Formosa tea refers to tea produced in Taiwan. Formosa was the original name of the island, but while the island is called Taiwan, tea from the island is still called Formosa tea.
Taiwan currently produces black, green and oolong teas, but it is the oolong tea that Taiwan is most famous for. Formosa Oolong tea is one of the world's finest teas and makes up a good proportion of Taiwan's economy.
Tea cultivation in Taiwan began in the 1950s, as immigrants from the Chinese province of Fujian searched for a way to recapture the region's Oolong tea that they had lost.
Formosa Oolong tea is described as rich and refreshing with a peach-like flavor. Most Formosa tea of the Oolong variety are light and lean towards the green tea spectrum, but there are some stronger Oolongs also available.
Varieties of Formosa tea
The most important varieties of Formosa tea are Formosa Oolong tea. There are several varieties of Formosa Oolong, which include:
Ali San, a variety of Formosa tea grown in the mountainous regions of Taiwan. It is a green Oolong, which means it has been mildly fermented. This Formosa tea has a pale golden color, with a taste reminiscent of honeysuckle and fruits.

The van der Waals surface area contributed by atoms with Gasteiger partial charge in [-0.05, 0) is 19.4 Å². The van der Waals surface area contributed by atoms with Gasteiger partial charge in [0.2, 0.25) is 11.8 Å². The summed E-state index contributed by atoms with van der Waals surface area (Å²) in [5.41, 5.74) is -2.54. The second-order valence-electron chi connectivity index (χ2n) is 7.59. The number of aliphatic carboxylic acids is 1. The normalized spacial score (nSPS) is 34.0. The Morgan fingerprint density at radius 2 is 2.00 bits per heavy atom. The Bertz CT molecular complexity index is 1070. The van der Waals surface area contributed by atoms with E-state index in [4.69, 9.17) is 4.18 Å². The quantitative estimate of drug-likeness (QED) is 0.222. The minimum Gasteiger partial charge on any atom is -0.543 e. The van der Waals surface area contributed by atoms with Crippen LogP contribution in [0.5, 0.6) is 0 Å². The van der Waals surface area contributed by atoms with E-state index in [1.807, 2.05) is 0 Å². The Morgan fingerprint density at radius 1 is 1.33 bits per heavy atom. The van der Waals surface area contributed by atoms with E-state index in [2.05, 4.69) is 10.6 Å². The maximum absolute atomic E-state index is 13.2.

Bai Hao, a famous Formosa tea variety noted for the white tips on the tea leaves. It has a deep amber color and a smooth, honey-sweet taste. Bai Hao is made using bud and the first two leaves. Bai Hao is a strongly oxidized Oolong that leans towards the black tea spectrum. The tea is 70% oxidized.
Formosa Pouchong, which is a Formosa tea noted for its fruity, light taste and strong aroma. It is a very light Oolong tea that borders on the green tea spectrum, and therefore appeals to both Oolong and green tea drinkers. The tea is 18% oxidized.
Varieties of Formosa green tea include Jein Mei, a light green tea with a thread-like appearance, and Pi Lo Chun, known for its strong fragrance.
Formosa black tea is not as common, as most tea growers focus on Oolongs and, to a lesser extent, green tea.